Make sure 'free range' is for real
Free-range products are taking off in supermarkets but a social responsibility expert says buyers should look deeper than face-value labelling.
Major supermarket chains Pak 'n Save, New World and Countdown are reporting a steady increase in the sale of free range and free-farmed goods over the last five years.
Free-range egg sale volumes at Pak 'n Save and New World have doubled since 2009, and seven-times more free-farmed bacon is being sold.
About 17 per cent of Countdown egg sales are free-range branded products.
However marketing and ethical consumption expert Ekant Veer says labels aren't always what they seem.
Usually free range and free-farmed products are more expensive, but we are also becoming more aware about where our food comes from. However, if times get tough financially, high cost products tend to dip in popularity.
"Free range signifies the animals have had some level of humane existence," Veer says.
"That's becoming more important to people."
Secondly, he says, a move towards locally grown, home-cooked food is encouraging people to entertain at home and buy higher quality products.
For those hunting down the best products for the cleanest conscience, Veer cautions against blindly trusting labels.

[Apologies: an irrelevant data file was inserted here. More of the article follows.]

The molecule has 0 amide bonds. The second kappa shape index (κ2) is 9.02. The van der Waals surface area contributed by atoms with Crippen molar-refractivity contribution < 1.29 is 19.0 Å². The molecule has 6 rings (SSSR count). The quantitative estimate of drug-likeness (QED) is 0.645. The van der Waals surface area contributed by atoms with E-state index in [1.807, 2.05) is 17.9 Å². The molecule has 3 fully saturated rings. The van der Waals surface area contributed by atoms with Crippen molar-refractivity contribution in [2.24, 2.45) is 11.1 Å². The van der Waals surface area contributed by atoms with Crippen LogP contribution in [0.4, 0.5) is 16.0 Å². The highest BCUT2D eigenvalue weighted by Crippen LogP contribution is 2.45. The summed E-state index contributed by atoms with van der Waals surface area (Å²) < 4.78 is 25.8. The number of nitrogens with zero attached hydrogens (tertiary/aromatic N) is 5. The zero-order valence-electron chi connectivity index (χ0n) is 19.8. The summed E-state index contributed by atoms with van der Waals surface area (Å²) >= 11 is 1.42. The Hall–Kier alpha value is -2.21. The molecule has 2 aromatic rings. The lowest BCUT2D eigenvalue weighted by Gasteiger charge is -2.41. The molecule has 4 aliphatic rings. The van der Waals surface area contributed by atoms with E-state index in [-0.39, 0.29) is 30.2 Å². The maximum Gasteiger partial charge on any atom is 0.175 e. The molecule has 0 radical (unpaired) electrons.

"Personally, I don't trust, and wouldn't recommend others trust, labels that aren't third-party verified," Veer says.
With a lack of firm legal regulation around free-range food production, the consumer must dig a little deeper to ensure they know what they're buying.
Veer says in the case of eggs, free range can be a marketing term which everyone interprets differently. He recommends buying eggs with an independent SPCA label, showing the source of the eggs has been inspected and they are cruelty-free. "When it's the producer creating the marketing, then I'd be wary."
Countdown says it has worked with Patoa Farms in North Canterbury to introduce a properly free-farmed pork range, which has the SPCA and PigCare accreditation.
Consumers can also check verification by doing a quick online search of a particular brand to find out more about its production methods.
Veer says it also pays to take note of independently verified Fair Trade products.